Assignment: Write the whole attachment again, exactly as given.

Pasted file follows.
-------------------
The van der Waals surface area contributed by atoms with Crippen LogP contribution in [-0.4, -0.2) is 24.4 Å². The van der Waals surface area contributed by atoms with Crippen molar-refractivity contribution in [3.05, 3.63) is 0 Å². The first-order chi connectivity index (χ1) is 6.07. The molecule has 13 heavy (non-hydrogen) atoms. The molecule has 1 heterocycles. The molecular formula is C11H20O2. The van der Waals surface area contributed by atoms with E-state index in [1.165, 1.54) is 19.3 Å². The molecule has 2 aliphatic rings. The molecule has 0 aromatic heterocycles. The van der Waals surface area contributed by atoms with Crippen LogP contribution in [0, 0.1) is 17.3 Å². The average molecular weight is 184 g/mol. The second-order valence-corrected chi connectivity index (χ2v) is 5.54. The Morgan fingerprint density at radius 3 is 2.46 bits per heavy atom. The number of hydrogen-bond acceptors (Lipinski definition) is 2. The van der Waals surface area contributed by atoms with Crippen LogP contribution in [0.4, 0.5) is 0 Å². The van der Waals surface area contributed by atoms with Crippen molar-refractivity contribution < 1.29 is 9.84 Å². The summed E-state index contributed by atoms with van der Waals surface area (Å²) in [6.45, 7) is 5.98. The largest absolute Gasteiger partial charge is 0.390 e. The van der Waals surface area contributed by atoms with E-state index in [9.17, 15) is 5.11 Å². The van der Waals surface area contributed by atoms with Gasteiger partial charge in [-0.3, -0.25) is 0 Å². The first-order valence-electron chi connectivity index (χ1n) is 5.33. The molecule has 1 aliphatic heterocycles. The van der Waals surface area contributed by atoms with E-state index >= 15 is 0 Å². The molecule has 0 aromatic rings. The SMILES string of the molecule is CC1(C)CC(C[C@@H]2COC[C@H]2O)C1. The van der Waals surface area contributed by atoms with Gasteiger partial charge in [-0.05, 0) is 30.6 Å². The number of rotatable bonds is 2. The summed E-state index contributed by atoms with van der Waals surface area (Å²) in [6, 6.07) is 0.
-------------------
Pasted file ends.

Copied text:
The van der Waals surface area contributed by atoms with Crippen LogP contribution in [-0.4, -0.2) is 24.4 Å². The van der Waals surface area contributed by atoms with Crippen molar-refractivity contribution in [3.05, 3.63) is 0 Å². The first-order chi connectivity index (χ1) is 6.07. The molecule has 13 heavy (non-hydrogen) atoms. The molecule has 1 heterocycles. The molecular formula is C11H20O2. The van der Waals surface area contributed by atoms with E-state index in [1.165, 1.54) is 19.3 Å². The molecule has 2 aliphatic rings. The molecule has 0 aromatic heterocycles. The van der Waals surface area contributed by atoms with Crippen LogP contribution in [0, 0.1) is 17.3 Å². The average molecular weight is 184 g/mol. The second-order valence-corrected chi connectivity index (χ2v) is 5.54. The Morgan fingerprint density at radius 3 is 2.46 bits per heavy atom. The number of hydrogen-bond acceptors (Lipinski definition) is 2. The van der Waals surface area contributed by atoms with Crippen LogP contribution in [0.4, 0.5) is 0 Å². The van der Waals surface area contributed by atoms with Crippen molar-refractivity contribution < 1.29 is 9.84 Å². The summed E-state index contributed by atoms with van der Waals surface area (Å²) in [6.45, 7) is 5.98. The largest absolute Gasteiger partial charge is 0.390 e. The van der Waals surface area contributed by atoms with E-state index in [9.17, 15) is 5.11 Å². The van der Waals surface area contributed by atoms with Gasteiger partial charge in [-0.3, -0.25) is 0 Å². The first-order valence-electron chi connectivity index (χ1n) is 5.33. The molecule has 1 aliphatic heterocycles. The van der Waals surface area contributed by atoms with E-state index >= 15 is 0 Å². The molecule has 0 aromatic rings. The SMILES string of the molecule is CC1(C)CC(C[C@@H]2COC[C@H]2O)C1. The van der Waals surface area contributed by atoms with Gasteiger partial charge in [-0.05, 0) is 30.6 Å². The number of rotatable bonds is 2. The summed E-state index contributed by atoms with van der Waals surface area (Å²) in [6, 6.07) is 0.